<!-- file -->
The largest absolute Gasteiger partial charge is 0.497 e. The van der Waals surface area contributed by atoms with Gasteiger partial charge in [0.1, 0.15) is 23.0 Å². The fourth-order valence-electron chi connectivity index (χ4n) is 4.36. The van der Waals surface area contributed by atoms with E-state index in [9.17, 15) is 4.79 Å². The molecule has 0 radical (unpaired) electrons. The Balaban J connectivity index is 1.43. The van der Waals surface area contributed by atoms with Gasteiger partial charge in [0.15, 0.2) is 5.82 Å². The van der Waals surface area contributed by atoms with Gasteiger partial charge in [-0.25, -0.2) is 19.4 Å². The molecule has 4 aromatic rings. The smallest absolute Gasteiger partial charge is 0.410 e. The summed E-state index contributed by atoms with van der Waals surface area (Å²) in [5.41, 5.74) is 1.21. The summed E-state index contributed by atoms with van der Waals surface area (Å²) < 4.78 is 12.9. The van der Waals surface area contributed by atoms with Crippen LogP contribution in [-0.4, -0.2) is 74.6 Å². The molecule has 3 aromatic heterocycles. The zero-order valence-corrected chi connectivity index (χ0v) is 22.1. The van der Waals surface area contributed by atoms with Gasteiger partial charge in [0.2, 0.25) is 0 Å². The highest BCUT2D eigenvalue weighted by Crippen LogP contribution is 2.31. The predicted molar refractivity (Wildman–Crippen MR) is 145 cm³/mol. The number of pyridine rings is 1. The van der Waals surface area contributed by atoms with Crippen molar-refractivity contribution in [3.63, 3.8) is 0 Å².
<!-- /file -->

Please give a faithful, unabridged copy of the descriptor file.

The largest absolute Gasteiger partial charge is 0.497 e. The van der Waals surface area contributed by atoms with Gasteiger partial charge in [0.1, 0.15) is 23.0 Å². The fourth-order valence-electron chi connectivity index (χ4n) is 4.36. The van der Waals surface area contributed by atoms with E-state index in [9.17, 15) is 4.79 Å². The molecule has 0 radical (unpaired) electrons. The Balaban J connectivity index is 1.43. The van der Waals surface area contributed by atoms with Gasteiger partial charge in [0.15, 0.2) is 5.82 Å². The van der Waals surface area contributed by atoms with Gasteiger partial charge in [-0.25, -0.2) is 19.4 Å². The molecule has 4 aromatic rings. The smallest absolute Gasteiger partial charge is 0.410 e. The summed E-state index contributed by atoms with van der Waals surface area (Å²) in [5.41, 5.74) is 1.21. The summed E-state index contributed by atoms with van der Waals surface area (Å²) < 4.78 is 12.9. The van der Waals surface area contributed by atoms with Crippen LogP contribution in [-0.4, -0.2) is 74.6 Å². The molecule has 3 aromatic heterocycles. The zero-order valence-corrected chi connectivity index (χ0v) is 22.1. The van der Waals surface area contributed by atoms with Gasteiger partial charge in [0.2, 0.25) is 0 Å². The highest BCUT2D eigenvalue weighted by Crippen LogP contribution is 2.31. The predicted molar refractivity (Wildman–Crippen MR) is 145 cm³/mol. The number of pyridine rings is 1. The van der Waals surface area contributed by atoms with Crippen molar-refractivity contribution in [3.63, 3.8) is 0 Å².